Unlike previous fights, this one was accompanied by wails of pain. Ariyo and Grace stood by the window, straining their eyes, desperate to see what was happening.

Suddenly, they heard a piercing scream and rushed into Mummy Grace’s room. Dare was already there, and Daddy emerged from the bathroom with a towel tightened around his waist.

”A neighbor just called me. She said Tunji beat his wife into a coma!” Mummy Grace exclaimed, her face filled with shock and concern.

“Jesus!” Grace shouted.

Daddy leaned against the wall, his mouth agape, unable to find words. Dare, who didn’t fully grasp the gravity of the situation, mirrored the solemnity that gripped everyone in the room.

Ariyo stood frozen like a statue. Her thoughts returned to the day Tayo visited Mummy Grace, wanting to divorce her husband, and Mummy Grace advised against it. “Tunji wants to kill me!” Tayo had said, but Ariyo did not imagine her words were prophetic. Tears welled in her eyes as she thought about the pain and suffering Tayo must be going through.

Later, when Ayo arrived, dressed and ready for their neighborhood stroll.

Ariyo opened the door and saw Ayo posing at the entrance wall. His shirt and trousers were pressed like he was attending an important meeting.

“You’re not ready?” Ayo inquired.

“I’m not interested anymore,” Ariyo said sharply. “Why?” Ayo fidgeted nervously.

“I don’t know!” Ariyo said before she slammed the door.

She was still terribly upset about what Tunji did to Tayo.

Ayo was taken aback. He stood at the door, wondering what had caused Ariyo to change her mind. After thirty minutes, he walked home with his head hung low.

Ariyo sat on her bed, trying to process the emotions that raged through her. “I can never be friends with a boy who believes a woman should stay in an abusive marriage.” In that moment, she vowed always to speak up whenever she saw someone trapped in such a harrowing situation.

Interview with Ololade Akinlabi

  1. When did you first get the idea to write this book?

Answer: In 2017, while serving as a National Youth Service Corps member in Benue State, Nigeria, I conceived the idea to write Ocean of Tears. Before 2017, I had always been deeply concerned about the issues stemming from socio-cultural interactions between the female and male genders and their contributions to social injustice, particularly towards women. Consequently, I can assert that “Ocean of Tears” emerged from a profound curiosity—a desire to investigate and address the social injustices faced by women.

  1. What’s the most surprising thing you learned while writing it?

Answer: To have found someone whose story closely parallels that of the main character, Ariyo, left me profoundly impressed. This revelation convinced me that my novel genuinely reflects not only my immediate society but also the broader human experience. It can therefore be said that the main character (Ariyo) lives through a relatable journey, not only in my community but in others as well.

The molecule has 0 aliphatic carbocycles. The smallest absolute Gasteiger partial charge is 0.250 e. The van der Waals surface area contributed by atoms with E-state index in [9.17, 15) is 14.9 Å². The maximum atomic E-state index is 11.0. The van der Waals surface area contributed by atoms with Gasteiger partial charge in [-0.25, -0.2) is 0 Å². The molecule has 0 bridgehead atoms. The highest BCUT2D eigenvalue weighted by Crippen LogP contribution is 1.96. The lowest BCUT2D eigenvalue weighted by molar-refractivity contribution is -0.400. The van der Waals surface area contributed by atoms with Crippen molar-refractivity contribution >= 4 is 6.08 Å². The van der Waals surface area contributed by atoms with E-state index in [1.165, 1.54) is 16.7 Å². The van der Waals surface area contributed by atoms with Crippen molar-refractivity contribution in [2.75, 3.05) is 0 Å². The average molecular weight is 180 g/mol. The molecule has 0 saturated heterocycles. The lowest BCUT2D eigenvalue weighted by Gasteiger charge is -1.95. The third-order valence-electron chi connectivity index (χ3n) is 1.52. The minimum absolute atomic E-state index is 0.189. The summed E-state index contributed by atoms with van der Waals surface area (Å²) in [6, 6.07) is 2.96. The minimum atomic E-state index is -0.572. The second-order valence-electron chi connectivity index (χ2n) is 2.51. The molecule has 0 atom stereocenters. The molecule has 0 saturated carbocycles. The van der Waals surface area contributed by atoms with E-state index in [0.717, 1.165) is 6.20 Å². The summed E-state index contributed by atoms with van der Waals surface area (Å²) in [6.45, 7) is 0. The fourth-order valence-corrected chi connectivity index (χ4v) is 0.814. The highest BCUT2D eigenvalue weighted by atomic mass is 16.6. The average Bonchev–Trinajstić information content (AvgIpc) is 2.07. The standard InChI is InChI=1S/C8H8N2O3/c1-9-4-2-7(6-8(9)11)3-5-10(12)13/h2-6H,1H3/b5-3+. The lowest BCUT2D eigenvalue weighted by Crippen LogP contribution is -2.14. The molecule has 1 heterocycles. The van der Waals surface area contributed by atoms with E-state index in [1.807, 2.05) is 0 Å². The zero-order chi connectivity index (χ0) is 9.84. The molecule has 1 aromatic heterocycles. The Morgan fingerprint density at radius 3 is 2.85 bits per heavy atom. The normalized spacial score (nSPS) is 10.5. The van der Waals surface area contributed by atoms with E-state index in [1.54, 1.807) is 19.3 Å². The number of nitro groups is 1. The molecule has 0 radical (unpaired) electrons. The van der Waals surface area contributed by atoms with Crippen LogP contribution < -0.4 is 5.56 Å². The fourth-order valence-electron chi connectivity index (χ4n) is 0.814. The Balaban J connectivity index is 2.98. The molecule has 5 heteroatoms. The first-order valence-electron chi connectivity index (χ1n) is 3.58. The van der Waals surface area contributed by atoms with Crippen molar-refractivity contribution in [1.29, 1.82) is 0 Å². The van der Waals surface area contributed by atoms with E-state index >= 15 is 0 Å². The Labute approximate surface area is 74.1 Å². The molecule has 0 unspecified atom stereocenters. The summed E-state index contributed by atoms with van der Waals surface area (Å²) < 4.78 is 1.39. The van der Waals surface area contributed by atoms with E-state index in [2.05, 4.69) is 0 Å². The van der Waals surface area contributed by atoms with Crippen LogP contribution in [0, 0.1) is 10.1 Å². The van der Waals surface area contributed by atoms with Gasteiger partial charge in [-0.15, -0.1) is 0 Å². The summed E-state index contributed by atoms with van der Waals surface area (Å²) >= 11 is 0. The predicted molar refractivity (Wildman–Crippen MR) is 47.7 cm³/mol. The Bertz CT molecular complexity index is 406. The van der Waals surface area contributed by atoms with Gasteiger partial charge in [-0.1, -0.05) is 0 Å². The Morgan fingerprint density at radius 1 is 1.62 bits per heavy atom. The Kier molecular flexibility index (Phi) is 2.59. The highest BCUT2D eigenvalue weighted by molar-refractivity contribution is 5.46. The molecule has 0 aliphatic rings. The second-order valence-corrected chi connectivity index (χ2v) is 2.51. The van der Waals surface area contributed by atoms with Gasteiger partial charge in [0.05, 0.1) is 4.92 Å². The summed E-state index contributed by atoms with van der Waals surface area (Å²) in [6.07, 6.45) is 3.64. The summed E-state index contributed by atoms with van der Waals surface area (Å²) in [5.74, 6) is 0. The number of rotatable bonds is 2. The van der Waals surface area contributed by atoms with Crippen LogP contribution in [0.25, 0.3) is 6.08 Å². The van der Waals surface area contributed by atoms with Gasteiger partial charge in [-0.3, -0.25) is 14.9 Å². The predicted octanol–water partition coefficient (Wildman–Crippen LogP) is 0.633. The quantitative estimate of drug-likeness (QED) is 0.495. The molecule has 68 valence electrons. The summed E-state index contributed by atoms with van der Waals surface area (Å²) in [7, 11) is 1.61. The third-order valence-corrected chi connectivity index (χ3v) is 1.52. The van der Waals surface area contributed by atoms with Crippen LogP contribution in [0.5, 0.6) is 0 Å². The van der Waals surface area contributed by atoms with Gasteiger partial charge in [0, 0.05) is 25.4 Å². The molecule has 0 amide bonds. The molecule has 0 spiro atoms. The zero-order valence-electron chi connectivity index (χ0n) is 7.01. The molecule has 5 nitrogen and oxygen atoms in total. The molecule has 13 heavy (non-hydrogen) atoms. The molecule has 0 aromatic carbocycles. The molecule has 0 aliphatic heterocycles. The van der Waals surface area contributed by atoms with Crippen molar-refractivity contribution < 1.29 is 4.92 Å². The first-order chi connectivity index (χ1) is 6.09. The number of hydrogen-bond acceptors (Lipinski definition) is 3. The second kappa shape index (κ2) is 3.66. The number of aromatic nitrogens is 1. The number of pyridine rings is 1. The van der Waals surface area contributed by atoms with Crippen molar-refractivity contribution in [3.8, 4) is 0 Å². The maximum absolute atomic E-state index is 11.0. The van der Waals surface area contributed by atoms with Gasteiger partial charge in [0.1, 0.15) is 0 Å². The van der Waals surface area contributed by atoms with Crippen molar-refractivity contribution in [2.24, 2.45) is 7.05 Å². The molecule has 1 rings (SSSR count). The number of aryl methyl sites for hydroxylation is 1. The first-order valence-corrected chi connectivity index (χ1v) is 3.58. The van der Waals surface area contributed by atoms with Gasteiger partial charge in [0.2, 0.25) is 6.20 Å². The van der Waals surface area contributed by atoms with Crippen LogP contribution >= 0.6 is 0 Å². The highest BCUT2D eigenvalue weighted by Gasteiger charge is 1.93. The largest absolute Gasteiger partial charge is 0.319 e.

1.  In what way is the book you wrote different from the book you set out to write?

Answer: Aside from the fact that the book I authored turned out to be more extensive and superior than I initially intended, it was never my intention for Ariyo to lose her mother, Dunsi. Regrettably, Dunsi was unable to endure the pain her daughter went through. 

  1. Who is a creative person (not a writer) who has influenced you and your work?

Answer: The person who has had the most significant influence on my creativity and work is my late mother. Our close relationship allowed her to share with me a wealth of real-life stories, encompassing various aspects of life, including her own experiences.  

  1. Persuade someone to read Ocean of Tears in 50 words or less.

Answer: Dive into Ocean of Tears, a heart-wrenching novel that masterfully weaves love, loss, betrayal, and resilience. The vivid storytelling and profound characters in the novel will captivate your soul and linger long after the last page. A must-read for those seeking an emotional, traumatic healing and an unforgettable literary journey.

Ololade Akinlabi is a prose writer with a particular focus on themes related to gender relations and gender biases, as well as a poet with poems featured in various international journals and magazines.
Ololade’s latest work is the adult fiction novel Ocean of Tears – a purposeful story exhibiting the realities of gender violence against women. Through his work, Ololade hopes to amplify the voices of women whose stories and experiences related to gender-based violence and biases are too often misrepresented or ignored, particularly throughout largely patriarchal societies.

When not writing, Ololade enjoys reading African novels by authors like Chimamanda Ngozi Adichie and Ayi Kwei Armah. He currently resides in Ibadan, Nigeria, where he imparts his knowledge of social issues as a teacher.

Ololade is the 2018 winner of the Ken Egba Poetry Prize by Poet award and the 2017 Nominee for the Writer’s Award in Nigeria. 

Instagram @ololade_ige94
Ocean of Tears book launch.